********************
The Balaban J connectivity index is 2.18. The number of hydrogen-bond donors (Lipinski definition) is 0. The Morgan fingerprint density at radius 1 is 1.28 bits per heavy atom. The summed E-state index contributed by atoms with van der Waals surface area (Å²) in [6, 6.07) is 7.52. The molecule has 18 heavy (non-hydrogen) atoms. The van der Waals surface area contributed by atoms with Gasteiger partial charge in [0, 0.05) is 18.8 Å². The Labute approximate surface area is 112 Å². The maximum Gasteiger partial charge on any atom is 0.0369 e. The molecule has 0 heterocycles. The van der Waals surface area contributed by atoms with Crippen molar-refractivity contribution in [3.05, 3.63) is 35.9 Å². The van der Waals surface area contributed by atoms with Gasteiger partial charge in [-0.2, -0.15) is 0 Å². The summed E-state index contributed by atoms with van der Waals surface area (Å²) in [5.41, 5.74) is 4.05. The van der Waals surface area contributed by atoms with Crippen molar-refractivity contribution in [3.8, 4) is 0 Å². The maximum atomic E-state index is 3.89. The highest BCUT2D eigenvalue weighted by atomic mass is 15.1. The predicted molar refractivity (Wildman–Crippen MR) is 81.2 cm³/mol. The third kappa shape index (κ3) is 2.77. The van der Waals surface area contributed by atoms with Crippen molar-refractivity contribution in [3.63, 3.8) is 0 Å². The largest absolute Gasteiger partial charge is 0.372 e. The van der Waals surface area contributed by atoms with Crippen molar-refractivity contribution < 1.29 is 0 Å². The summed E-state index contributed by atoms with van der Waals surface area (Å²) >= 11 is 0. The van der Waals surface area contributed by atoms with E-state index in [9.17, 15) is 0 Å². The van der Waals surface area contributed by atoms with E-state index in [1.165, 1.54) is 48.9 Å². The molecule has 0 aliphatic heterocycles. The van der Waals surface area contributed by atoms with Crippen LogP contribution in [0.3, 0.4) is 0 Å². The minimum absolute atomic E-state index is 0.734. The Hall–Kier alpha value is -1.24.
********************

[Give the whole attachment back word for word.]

The Balaban J connectivity index is 2.18. The number of hydrogen-bond donors (Lipinski definition) is 0. The Morgan fingerprint density at radius 1 is 1.28 bits per heavy atom. The summed E-state index contributed by atoms with van der Waals surface area (Å²) in [6, 6.07) is 7.52. The molecule has 18 heavy (non-hydrogen) atoms. The van der Waals surface area contributed by atoms with Gasteiger partial charge in [0, 0.05) is 18.8 Å². The Labute approximate surface area is 112 Å². The maximum Gasteiger partial charge on any atom is 0.0369 e. The molecule has 0 heterocycles. The van der Waals surface area contributed by atoms with Crippen molar-refractivity contribution in [3.05, 3.63) is 35.9 Å². The van der Waals surface area contributed by atoms with Gasteiger partial charge in [-0.2, -0.15) is 0 Å². The summed E-state index contributed by atoms with van der Waals surface area (Å²) in [5.41, 5.74) is 4.05. The van der Waals surface area contributed by atoms with Crippen molar-refractivity contribution in [3.8, 4) is 0 Å². The maximum atomic E-state index is 3.89. The highest BCUT2D eigenvalue weighted by atomic mass is 15.1. The predicted molar refractivity (Wildman–Crippen MR) is 81.2 cm³/mol. The third kappa shape index (κ3) is 2.77. The van der Waals surface area contributed by atoms with Crippen molar-refractivity contribution in [3.63, 3.8) is 0 Å². The largest absolute Gasteiger partial charge is 0.372 e. The van der Waals surface area contributed by atoms with Crippen molar-refractivity contribution < 1.29 is 0 Å². The summed E-state index contributed by atoms with van der Waals surface area (Å²) >= 11 is 0. The van der Waals surface area contributed by atoms with E-state index in [9.17, 15) is 0 Å². The van der Waals surface area contributed by atoms with E-state index in [1.165, 1.54) is 48.9 Å². The molecule has 0 aliphatic heterocycles. The van der Waals surface area contributed by atoms with Crippen LogP contribution in [0.3, 0.4) is 0 Å². The minimum absolute atomic E-state index is 0.734. The Hall–Kier alpha value is -1.24.